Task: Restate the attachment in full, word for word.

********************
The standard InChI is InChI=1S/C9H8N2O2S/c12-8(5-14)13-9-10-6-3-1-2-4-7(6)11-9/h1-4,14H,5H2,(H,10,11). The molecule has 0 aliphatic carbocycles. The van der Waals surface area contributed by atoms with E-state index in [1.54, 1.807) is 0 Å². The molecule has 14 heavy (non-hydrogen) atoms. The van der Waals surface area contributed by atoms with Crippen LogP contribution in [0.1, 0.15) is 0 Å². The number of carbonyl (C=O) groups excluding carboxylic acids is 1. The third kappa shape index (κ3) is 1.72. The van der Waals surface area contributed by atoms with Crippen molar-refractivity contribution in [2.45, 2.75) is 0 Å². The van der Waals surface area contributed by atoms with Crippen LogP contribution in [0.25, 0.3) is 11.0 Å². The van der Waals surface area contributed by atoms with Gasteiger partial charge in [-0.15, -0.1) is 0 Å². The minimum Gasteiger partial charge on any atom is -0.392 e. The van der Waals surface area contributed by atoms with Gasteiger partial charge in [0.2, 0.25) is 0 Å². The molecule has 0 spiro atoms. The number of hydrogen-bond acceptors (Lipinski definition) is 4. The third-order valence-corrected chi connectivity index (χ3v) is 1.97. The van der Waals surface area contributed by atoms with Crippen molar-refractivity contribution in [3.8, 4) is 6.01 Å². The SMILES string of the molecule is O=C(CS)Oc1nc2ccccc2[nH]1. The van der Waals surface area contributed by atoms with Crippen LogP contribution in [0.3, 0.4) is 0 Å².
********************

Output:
The standard InChI is InChI=1S/C9H8N2O2S/c12-8(5-14)13-9-10-6-3-1-2-4-7(6)11-9/h1-4,14H,5H2,(H,10,11). The molecule has 0 aliphatic carbocycles. The van der Waals surface area contributed by atoms with E-state index in [1.54, 1.807) is 0 Å². The molecule has 14 heavy (non-hydrogen) atoms. The van der Waals surface area contributed by atoms with Crippen LogP contribution in [0.1, 0.15) is 0 Å². The number of carbonyl (C=O) groups excluding carboxylic acids is 1. The third kappa shape index (κ3) is 1.72. The van der Waals surface area contributed by atoms with Crippen molar-refractivity contribution in [2.45, 2.75) is 0 Å². The van der Waals surface area contributed by atoms with Crippen LogP contribution in [0.25, 0.3) is 11.0 Å². The van der Waals surface area contributed by atoms with Gasteiger partial charge in [-0.15, -0.1) is 0 Å². The minimum Gasteiger partial charge on any atom is -0.392 e. The van der Waals surface area contributed by atoms with Gasteiger partial charge in [0.2, 0.25) is 0 Å². The molecule has 0 spiro atoms. The number of hydrogen-bond acceptors (Lipinski definition) is 4. The third-order valence-corrected chi connectivity index (χ3v) is 1.97. The van der Waals surface area contributed by atoms with Crippen molar-refractivity contribution in [3.8, 4) is 6.01 Å². The SMILES string of the molecule is O=C(CS)Oc1nc2ccccc2[nH]1. The van der Waals surface area contributed by atoms with Crippen LogP contribution in [0.3, 0.4) is 0 Å².